North America saw its first ever journey made by a hydrogen train on Saturday, as an Alstom-made Coradia iLint locomotive powered by H2 fuel cells made its debut along a tourist railway line in the Canadian province of Québec.

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The roughly 85km-long route takes around an hour and a half to travel from the provincial capital Québec City along the non-electrified Charlevoix Railway route on the banks of the St Lawrence River to the city of Baie St Paul.

It will continue to operate as a tourist train until late September 2023, as part of a demonstration project launched in February by the Québécois government, railway owner Chemin de Charlevoix, tourist line operator Train de Charlevoix, local fuel retailer Harnois Énergies — which is providing green hydrogen for the project — and global technology consultancy HTEC.

The demonstration project is being funded with the help of C$3m (US$2.3m) in cash from the Québécois government.

Green hydrogen for the trains is mostly likely being supplied from Harnois Énergies' hydrogen filling station for road vehicles in in Québec City, advertised as the only green H2 filling station in the province.

Made using an electrolyser on-site, all electricity used to make the hydrogen is sourced from renewables, Harnois claims, without giving further details.

Québec's power mix is made up of around 94% hydroelectricity, meaning it would be relatively simple to classify hydrogen made using grid electricity as "green", even under the strictest rules currently being rolled out in Europe.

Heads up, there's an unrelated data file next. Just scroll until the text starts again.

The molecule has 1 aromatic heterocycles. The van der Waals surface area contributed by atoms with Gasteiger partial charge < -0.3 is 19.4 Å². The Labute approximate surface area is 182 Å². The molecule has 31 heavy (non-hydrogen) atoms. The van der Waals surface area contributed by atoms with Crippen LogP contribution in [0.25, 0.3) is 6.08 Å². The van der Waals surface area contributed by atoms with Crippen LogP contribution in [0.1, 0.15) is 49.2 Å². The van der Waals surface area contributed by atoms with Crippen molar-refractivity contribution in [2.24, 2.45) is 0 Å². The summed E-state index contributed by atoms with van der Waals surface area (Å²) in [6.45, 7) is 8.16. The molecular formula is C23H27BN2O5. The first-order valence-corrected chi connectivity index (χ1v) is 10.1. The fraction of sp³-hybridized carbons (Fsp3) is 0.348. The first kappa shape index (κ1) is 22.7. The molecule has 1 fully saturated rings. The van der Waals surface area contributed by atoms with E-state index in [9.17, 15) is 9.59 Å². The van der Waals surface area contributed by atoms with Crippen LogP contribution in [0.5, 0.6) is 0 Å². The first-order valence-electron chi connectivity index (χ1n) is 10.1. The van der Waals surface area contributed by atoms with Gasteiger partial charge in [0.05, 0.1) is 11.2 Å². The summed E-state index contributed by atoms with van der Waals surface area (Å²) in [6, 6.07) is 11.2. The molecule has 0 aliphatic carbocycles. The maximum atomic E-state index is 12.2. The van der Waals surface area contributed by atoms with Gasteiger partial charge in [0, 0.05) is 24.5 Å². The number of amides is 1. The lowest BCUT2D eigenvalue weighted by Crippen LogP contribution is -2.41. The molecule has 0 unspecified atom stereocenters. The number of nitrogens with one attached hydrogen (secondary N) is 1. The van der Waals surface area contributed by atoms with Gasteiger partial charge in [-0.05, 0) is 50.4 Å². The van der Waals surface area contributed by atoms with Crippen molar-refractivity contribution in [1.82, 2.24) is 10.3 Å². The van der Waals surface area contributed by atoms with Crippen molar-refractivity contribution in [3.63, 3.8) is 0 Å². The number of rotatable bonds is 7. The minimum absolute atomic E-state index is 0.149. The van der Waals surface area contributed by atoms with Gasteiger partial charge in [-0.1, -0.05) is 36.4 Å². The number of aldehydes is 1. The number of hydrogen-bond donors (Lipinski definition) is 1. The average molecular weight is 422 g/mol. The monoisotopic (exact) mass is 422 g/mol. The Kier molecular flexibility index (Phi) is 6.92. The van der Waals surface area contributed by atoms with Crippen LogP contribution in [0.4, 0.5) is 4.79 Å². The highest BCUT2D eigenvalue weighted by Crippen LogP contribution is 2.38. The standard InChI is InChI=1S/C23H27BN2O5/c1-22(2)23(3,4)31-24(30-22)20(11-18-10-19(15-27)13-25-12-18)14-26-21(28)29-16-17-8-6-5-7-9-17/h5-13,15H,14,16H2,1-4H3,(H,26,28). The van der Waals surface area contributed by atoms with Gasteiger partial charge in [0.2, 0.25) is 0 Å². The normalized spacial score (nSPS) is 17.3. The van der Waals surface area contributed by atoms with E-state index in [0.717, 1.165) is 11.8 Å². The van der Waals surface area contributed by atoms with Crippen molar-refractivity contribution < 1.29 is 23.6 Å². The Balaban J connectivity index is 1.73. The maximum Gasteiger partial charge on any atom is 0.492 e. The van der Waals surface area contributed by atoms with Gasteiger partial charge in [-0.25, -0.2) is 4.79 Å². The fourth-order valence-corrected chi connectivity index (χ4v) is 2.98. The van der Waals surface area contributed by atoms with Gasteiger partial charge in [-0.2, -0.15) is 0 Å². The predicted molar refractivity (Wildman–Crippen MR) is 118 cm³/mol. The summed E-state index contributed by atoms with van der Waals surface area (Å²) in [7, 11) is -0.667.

The H2 train demonstration will be used to underpin France-based Alstom’s commercial strategy for hydrogen trains in North America, which is currently behind its European counterparts on H2-powered rail travel.

“Running this train with passengers on board will allow Alstom and its partners to better assess subsequent steps for the development of hydrogen propulsion technology and its penetration into the North American market,” tourist operator Train de Charlevoix says on its website.

But Train de Charlevoix will be keen to avoid the problems with Alstom’s hydrogen trains seen on Germany’s pioneering hydrogen line in Frankfurt — dubbed the “misery line” — which has been beset by technical problems.

However, the Canadian debut appeared to go without a hitch, judging by local broadcast footage of the event.

In Germany, plans for a full hydrogen line remain behind schedule.

The first six Coradia iLint H2 trains delivered to the German line’s operator RMV by Alstom proved to be defective — requiring retrofitting of new hardware and software components.

Two did go into service on the RB15 line on the planned start date, 11 December 2022, and there are now 12 locomotives operating on the line. The full complement of 27 trains operating on four lines are not expected to come into operation until September at the earliest.